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Testing Methodology Explanations: 1% & 0.1% Lows, Delta T over Ambient

Posted on July 14, 2016

Following several YouTube commenter questions on some of our testing methodology and presentation, we decided to put together a short guide to FPS and temperature measurements. Specifically speaking to framerate and frametime testing, we've spent a few years refining our collection and presentation of “1% low” and “0.1% low” framerates, which is a converted presentation of frame output over time. These help us look into instances where a product might produce high averages, but exhibit stuttering and jarring gameplay that negatively impacts the “fluidity” of the experience.

An example, as we note in the “What are 1% & 0.1% lows?” video, would be the G3258 in GTA V versus something like the X4 760K. In this particular case, we saw the G3258 sustaining a higher average FPS than the X4 760K, but it was actually a worse product for the setup – that's because of the low values. The G3258 was getting hammered by such big, sudden dips in performance (a result of its limited thread count) that the 0.1% low output would sometimes hit 4FPS. In the real world, this means that players see stuttering and jarring gameplay.

Here's the video explaining all of this in greater depth:

And here's our previous interview with Scott Wasson, one of the founders of frametime testing:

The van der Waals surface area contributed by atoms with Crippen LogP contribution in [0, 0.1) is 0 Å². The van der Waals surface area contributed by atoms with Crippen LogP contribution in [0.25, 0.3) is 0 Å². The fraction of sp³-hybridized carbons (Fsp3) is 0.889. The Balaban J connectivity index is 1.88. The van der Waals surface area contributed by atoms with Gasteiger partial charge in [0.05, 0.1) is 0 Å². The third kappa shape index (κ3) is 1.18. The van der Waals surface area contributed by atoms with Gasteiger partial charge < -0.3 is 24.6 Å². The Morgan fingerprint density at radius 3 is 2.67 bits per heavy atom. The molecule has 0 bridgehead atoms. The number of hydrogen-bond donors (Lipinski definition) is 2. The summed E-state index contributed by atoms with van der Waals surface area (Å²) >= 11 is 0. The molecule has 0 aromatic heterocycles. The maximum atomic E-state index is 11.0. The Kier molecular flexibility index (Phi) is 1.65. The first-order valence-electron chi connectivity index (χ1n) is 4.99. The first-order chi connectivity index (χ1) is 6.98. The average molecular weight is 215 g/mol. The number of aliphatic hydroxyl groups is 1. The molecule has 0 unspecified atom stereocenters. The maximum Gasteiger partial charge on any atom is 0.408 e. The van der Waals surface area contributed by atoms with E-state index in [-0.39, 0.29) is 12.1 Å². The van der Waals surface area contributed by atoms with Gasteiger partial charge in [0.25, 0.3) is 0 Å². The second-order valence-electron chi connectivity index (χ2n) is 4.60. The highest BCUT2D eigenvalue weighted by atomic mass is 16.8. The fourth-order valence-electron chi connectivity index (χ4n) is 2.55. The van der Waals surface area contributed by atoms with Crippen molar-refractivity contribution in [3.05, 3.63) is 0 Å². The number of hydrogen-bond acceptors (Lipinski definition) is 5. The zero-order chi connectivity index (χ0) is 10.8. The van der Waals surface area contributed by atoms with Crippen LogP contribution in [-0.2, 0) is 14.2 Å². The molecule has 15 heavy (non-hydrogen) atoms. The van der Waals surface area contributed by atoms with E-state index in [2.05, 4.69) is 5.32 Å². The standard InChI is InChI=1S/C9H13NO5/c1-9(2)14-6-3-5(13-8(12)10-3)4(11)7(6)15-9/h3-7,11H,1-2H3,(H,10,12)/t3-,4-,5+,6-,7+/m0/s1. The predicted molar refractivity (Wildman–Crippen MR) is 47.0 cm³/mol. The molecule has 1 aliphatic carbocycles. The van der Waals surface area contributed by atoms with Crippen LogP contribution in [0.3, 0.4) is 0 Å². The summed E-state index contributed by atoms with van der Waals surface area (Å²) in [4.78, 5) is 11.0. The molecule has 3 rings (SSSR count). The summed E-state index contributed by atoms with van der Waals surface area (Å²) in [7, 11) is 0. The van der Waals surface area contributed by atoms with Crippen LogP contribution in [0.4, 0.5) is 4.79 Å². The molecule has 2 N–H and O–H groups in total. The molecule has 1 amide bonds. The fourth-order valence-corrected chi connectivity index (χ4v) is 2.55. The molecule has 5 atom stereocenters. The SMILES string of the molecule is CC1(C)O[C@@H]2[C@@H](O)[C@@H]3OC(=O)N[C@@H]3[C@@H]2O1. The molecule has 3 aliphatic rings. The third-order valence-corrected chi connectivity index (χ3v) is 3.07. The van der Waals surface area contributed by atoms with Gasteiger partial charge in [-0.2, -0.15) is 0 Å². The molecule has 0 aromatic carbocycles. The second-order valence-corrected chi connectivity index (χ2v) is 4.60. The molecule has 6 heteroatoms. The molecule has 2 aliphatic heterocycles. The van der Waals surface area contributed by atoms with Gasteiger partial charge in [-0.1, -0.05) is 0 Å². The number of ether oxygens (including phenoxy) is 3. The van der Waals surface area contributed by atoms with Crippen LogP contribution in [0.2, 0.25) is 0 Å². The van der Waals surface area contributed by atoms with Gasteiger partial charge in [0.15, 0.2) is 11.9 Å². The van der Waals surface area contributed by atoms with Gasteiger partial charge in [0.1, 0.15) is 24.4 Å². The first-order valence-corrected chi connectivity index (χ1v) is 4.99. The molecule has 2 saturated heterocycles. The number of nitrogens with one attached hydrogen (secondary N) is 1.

These videos should serve as a means to further the understanding of framerate testing, and hopefully underscore the concept that average FPS is by no means a definitive metric for locating the “best” video card or CPU. The first video, the one which specifically speaks to 1% and 0.1% low values, shows off some gameplay in GTA V where some of these low stutter events can be seen by external video camera capture. That should help illustrate things. We've also got some animations and charts, as made by GN video editor Andrew Coleman.

Now, as for the temperature measurements, that's explained in the next video:

Here, we speak to the value of using active ambient measurement with logging utilities to create a “delta” value. This is how we represent almost all of our temperature data, unless otherwise listed. Subtracting the local ambient temperature from the diode measurements allows us to ensure that our testing remains comparative in a linear fashion across all seasons, HVAC changes, test environment changes, movement of the bench within the room, and other variables which may cause spiking or reduction of ambient (e.g.: multiple people in the test room would increase ambient). Because cooler and case makers are often fighting over tenths of a degree to a few degrees max, these differences matter and inaccurate testing can result in products landing on the stack where they don't belong.

In a previous article, we very heavily detail our testing methodology and prove its concept in a real thermal chamber. You can find that here.

As we're in the middle of GTX 1060 testing right now, I'll leave this content here for today. This article will hopefully serve as a landing point for future readers and viewers who are curious about what these “1% low” and “delta T” values mean, exactly, and we'll look into centralizing some more of our methodology in the future.

Editorial: Steve “Lelldorianx” Burke
Video: Andrew “ColossalCake” Coleman